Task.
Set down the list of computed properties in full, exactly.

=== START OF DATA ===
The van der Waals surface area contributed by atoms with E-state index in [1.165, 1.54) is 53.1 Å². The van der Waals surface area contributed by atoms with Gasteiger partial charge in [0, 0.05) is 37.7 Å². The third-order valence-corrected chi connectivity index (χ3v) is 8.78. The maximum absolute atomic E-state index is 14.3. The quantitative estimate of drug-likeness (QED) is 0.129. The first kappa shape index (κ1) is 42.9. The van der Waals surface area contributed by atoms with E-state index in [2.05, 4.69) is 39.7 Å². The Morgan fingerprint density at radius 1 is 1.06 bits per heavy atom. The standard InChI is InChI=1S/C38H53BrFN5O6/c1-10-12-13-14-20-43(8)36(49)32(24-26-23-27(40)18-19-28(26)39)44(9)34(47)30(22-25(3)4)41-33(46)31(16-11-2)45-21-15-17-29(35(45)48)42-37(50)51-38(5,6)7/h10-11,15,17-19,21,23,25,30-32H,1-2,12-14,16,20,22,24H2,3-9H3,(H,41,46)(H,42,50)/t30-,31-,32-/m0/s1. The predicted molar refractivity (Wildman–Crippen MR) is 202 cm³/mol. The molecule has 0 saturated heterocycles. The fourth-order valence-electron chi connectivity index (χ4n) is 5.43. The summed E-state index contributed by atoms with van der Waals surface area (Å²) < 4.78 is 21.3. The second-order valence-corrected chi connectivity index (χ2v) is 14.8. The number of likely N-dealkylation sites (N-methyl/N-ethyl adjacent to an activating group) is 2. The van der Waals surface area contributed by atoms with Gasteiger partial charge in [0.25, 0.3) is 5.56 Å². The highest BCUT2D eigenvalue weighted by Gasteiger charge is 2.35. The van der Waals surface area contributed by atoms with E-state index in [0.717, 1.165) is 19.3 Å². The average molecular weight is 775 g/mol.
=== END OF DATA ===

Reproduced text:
The van der Waals surface area contributed by atoms with E-state index in [1.165, 1.54) is 53.1 Å². The van der Waals surface area contributed by atoms with Gasteiger partial charge in [0, 0.05) is 37.7 Å². The third-order valence-corrected chi connectivity index (χ3v) is 8.78. The maximum absolute atomic E-state index is 14.3. The quantitative estimate of drug-likeness (QED) is 0.129. The first kappa shape index (κ1) is 42.9. The van der Waals surface area contributed by atoms with E-state index in [2.05, 4.69) is 39.7 Å². The Morgan fingerprint density at radius 1 is 1.06 bits per heavy atom. The standard InChI is InChI=1S/C38H53BrFN5O6/c1-10-12-13-14-20-43(8)36(49)32(24-26-23-27(40)18-19-28(26)39)44(9)34(47)30(22-25(3)4)41-33(46)31(16-11-2)45-21-15-17-29(35(45)48)42-37(50)51-38(5,6)7/h10-11,15,17-19,21,23,25,30-32H,1-2,12-14,16,20,22,24H2,3-9H3,(H,41,46)(H,42,50)/t30-,31-,32-/m0/s1. The predicted molar refractivity (Wildman–Crippen MR) is 202 cm³/mol. The molecule has 0 saturated heterocycles. The fourth-order valence-electron chi connectivity index (χ4n) is 5.43. The summed E-state index contributed by atoms with van der Waals surface area (Å²) < 4.78 is 21.3. The second-order valence-corrected chi connectivity index (χ2v) is 14.8. The number of likely N-dealkylation sites (N-methyl/N-ethyl adjacent to an activating group) is 2. The van der Waals surface area contributed by atoms with Gasteiger partial charge in [0.25, 0.3) is 5.56 Å². The highest BCUT2D eigenvalue weighted by Gasteiger charge is 2.35. The van der Waals surface area contributed by atoms with E-state index in [0.717, 1.165) is 19.3 Å². The average molecular weight is 775 g/mol.